Who would have believed that it would come to this?
Education Week is having a webinar on new approaches to reading aloud in K-2nd grade (New Strategies for Reading Aloud to K-2 Students, Thurs. June 18, 2-3 p.m ET). The underwriting for the webinar is through the Bill & Melinda Gates Foundation, and with Common Core the idea is that you must move away from the “cozy” reading gatherings to “crafting questions that guide children back to the text to build vocabulary, content knowledge, and evidence-based understanding of the text.”
What a complete lack of trust in children! To manipulate this sacrosanct process in honor of Common Core programming is nothing less than heresy!
As a parent and teacher I am here to tell you the most important thing anyone can do with a young child (and even an older one) is read aloud to them. It’s so simple—so pure in its intent and approach! Teachers, parents and librarians have been thrilling children for years by simply reading aloud. Questions flow naturally. It needs no fine tuning!
To make educators and parents feel like they must subscribe to constructing questions, and emphasizing vocabulary and content knowledge as they read, is harmful. To imply you require evidence the child obtained knowledge from the book destroys the sheer beauty of reading for pleasure.
There is a time and place for analyzing text—especially as children get older—but not during story hour. No way!
I would add that even older students, and students with reading disabilities, appreciate being read to with no strings attached. To listen to the words and the stories for enjoyment creates its own special learning. I think it is especially important for students who see reading as boring or difficult, to hear words that stimulate them to seek out books on their own.
To manipulate this process means you are not looking at reading through a child’s eyes. They will ask their own questions. If the adult takes over completely, the child never feels in control. They never learn their thoughts and ideas are worth anything.
The best thing an adult can do while reading aloud to children, is to learn how to use their voice while reading to make the words come alive. It is the best time to be an actor! Raise your voice when there is something exciting or lower it to whisper when the character is in danger. Practice reading with inflection, before reading the book out loud, and children will love you for it.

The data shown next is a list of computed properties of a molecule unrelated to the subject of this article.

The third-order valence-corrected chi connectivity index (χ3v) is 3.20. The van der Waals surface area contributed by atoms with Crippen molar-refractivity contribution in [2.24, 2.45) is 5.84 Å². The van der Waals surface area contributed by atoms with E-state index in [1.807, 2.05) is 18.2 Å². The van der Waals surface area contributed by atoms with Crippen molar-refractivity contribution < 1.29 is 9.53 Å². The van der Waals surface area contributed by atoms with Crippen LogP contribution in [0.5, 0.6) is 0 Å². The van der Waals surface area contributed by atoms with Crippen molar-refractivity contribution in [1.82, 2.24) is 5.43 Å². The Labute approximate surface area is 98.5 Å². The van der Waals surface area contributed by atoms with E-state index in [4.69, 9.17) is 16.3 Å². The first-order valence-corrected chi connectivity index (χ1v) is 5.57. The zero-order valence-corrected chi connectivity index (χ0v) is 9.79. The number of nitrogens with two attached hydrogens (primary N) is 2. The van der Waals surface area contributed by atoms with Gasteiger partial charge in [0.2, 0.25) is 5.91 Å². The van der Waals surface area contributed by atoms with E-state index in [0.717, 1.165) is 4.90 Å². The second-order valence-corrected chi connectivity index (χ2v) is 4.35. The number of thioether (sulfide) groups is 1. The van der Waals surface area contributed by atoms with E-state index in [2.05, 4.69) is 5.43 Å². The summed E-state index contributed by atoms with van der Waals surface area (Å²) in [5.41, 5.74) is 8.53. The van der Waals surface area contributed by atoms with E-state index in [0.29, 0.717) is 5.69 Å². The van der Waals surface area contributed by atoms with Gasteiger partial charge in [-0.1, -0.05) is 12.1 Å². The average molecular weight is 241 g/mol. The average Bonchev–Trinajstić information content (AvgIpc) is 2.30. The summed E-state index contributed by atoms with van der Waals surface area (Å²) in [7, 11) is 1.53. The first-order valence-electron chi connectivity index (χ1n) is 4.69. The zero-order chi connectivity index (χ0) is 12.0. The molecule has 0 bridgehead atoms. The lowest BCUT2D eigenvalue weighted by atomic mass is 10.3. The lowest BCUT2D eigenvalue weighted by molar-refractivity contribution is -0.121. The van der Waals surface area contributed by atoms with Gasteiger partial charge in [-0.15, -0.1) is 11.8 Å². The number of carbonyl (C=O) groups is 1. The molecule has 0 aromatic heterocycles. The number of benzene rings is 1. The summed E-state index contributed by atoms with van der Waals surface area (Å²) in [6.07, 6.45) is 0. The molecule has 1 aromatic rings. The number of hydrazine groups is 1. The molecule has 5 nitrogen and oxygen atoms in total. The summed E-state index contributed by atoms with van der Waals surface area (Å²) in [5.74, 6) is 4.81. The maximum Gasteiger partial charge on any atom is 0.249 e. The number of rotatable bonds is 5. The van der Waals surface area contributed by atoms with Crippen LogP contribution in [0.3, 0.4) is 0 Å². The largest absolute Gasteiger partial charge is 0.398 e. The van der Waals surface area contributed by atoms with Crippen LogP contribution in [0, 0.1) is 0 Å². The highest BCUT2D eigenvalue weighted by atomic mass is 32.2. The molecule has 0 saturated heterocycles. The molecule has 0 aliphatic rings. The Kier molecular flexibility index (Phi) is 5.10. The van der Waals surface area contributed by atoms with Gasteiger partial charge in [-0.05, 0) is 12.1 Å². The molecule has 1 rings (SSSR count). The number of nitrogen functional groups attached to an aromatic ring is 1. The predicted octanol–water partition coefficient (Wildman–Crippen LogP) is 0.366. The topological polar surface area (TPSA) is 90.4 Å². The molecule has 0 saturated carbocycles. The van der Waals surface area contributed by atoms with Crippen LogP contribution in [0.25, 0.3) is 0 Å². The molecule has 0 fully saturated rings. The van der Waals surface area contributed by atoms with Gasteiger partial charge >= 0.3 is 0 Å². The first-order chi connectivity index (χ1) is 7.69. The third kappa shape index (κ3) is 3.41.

I used to drive out of my way to take my daughter to a library story hour with a librarian who had mastered the art of a reading performance. The room was decorated with lively storybook characters. Many parents stayed to listen because they loved the stories too!
Not only did the librarian read she used props—sometimes puppets or music et cetera. If she asked any questions they were “What do you think about that?” or “How does that make you feel?” Afterwards, parents ran to get books because we knew the checkout line would be long. Every child left with bags of picture books!
If you want to make the stories come alive, and many librarians and teachers have done this well for years, rip down those data walls and put up bulletin boards of the characters or scenes you read about. Immerse children in the stories they love. This develops the joy of reading and will make children hunger for more!
And someday they will crossover into tougher books because they will be curious about those too.
Find ways to supplement the stories.
I’ve always been a fan of Story S-t-r-e-t-c-h-e-r-s: Activities to Expand Children’s Favorite Books, a series of books with popular fiction and nonfiction, time honored books and matching activities that generate excitement over what is read. But this is much different than quizzing children about the text.
And for young children—there is no better way to help them connect the meaning of vocabulary to pictures than Richard Scarry’s Best Word Book Ever! So exquisitely simple!
To read charming and funny picture books—and I’d add that silly picture books are sometimes the best—drives young children to read. It motivates them to see what’s on the next page and the next….
If you steal that process children will be confused or they will learn to hate reading!
Making reading into a chore because a bunch of controlling adults must micromanage everything for the sake of a program is wrong.
What the Common Core aficionados seem to have forgotten, or what they don’t know, is that reading aloud to children is fun! It’s motivating! That’s all the evidence we need.
Parents, teachers and librarians—how do you motivate students to read for joy?